A cracking voice asks, Is this English 100?
I look up at this string-thin, patchy-bearded kid
resembling Shaggy just after tumbling out of
the Mystery Machine, spooked, certain his dog can talk.
I tell him, Yes, but this is the fourth week; you’ve already
flunked, and he flies out of the room so fast
he may as well be the snowball that flattened
on the statued bust that I passed on my way to class.
Sometimes I wish I could hide in the darkness
inside my shirt pocket. Where is the professor?
He was just here, and there’s his shirt.
I don’t know the etymology of the statement
The quarterback drops back into the pocket,
but if my OED can’t tell me, my computer will.
Ditto the difference between flotsam and jetsam
and between hem and haw, and between bits and bytes,
but no dictionary or computer can tell me how my student,
Willie McNeal, feels today, or whether I did right
by that Is this English 100? kid. Last week
Willie was the chain-sporting, diamond-studded hero
who had run a kickoff back for a touchdown. This week
he’s the bruised, black-eyed kid who lost his grip
on the game-winning touchdown pass. All week
he drifts back and forth between English class and his dreams,
too tired from suicide sprints to stay awake. I don’t need
a dictionary or a computer to understand the term suicide sprints,
but flotsam refers to shipwrecked goods spilled into the water,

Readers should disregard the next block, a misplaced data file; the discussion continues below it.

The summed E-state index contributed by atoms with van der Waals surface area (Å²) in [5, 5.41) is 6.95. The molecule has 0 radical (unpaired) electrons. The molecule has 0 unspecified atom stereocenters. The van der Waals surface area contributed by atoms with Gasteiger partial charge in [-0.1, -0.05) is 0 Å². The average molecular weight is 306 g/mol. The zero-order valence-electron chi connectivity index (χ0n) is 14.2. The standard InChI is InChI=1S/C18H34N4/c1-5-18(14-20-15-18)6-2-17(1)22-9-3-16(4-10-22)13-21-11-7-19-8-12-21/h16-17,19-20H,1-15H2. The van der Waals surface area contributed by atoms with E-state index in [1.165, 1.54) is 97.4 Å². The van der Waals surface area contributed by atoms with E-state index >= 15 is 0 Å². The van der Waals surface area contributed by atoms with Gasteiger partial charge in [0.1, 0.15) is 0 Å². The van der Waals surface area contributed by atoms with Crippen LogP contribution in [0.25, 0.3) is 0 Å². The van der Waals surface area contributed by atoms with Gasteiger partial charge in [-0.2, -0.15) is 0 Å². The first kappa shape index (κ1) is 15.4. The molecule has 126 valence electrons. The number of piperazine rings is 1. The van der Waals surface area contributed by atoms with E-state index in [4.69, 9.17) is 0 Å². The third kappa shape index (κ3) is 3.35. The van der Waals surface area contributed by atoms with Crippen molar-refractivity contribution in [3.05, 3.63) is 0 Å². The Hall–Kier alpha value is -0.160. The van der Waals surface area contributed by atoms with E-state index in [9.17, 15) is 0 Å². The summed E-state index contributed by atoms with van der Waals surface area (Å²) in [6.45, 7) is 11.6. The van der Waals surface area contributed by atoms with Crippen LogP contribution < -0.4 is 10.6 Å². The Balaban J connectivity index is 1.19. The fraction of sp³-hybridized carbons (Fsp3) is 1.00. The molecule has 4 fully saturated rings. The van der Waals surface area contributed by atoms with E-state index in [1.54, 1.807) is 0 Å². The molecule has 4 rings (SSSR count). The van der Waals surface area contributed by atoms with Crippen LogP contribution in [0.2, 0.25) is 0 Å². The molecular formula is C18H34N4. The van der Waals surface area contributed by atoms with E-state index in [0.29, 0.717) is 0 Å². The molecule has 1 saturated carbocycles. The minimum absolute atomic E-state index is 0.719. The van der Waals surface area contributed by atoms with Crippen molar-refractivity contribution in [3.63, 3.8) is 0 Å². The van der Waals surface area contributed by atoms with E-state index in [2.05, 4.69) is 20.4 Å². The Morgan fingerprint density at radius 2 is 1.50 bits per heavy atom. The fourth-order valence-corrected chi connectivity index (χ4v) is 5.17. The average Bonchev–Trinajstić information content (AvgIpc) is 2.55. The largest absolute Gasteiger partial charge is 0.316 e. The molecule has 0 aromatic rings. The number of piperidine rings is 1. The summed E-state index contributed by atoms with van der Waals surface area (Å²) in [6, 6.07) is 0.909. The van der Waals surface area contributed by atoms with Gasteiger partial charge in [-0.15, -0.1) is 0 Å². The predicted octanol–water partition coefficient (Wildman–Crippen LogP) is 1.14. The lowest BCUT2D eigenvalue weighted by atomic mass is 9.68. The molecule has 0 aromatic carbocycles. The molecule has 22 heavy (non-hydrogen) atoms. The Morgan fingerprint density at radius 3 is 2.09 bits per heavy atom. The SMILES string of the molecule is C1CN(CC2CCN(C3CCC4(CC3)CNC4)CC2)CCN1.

like Willie if he doesn’t get up after the next hit,
and jetsam signifies goods voluntarily tossed overboard
or jettisoned, like that Is this English 100? kid.
Hem and haw come from ahem and an old form of huh,
and they work together, like a quarterback and receiver in sync,
who do not hem and haw, but strike with no fear of failure.
Class, a poet named Keats said we should write about mysteries,
uncertainties, and doubts without any irritable reaching
after fact, and then he got TB and died at twenty-six.
Also I thought someone threw a snowball across the street
this morning, but it was a leaping white squirrel
and someone’s hosing its guts off her Goodyear tires right now.
All of you floated in here today filled with fears
and feelings you can’t name. They follow you
as surely as shadows, all the way past the edge of where your
parents and teachers can go with you, and sometimes I think of you
as bits and bytes in programming code infected with a virus
or as new words that haven’t yet entered the dictionary.
Photo By: pfly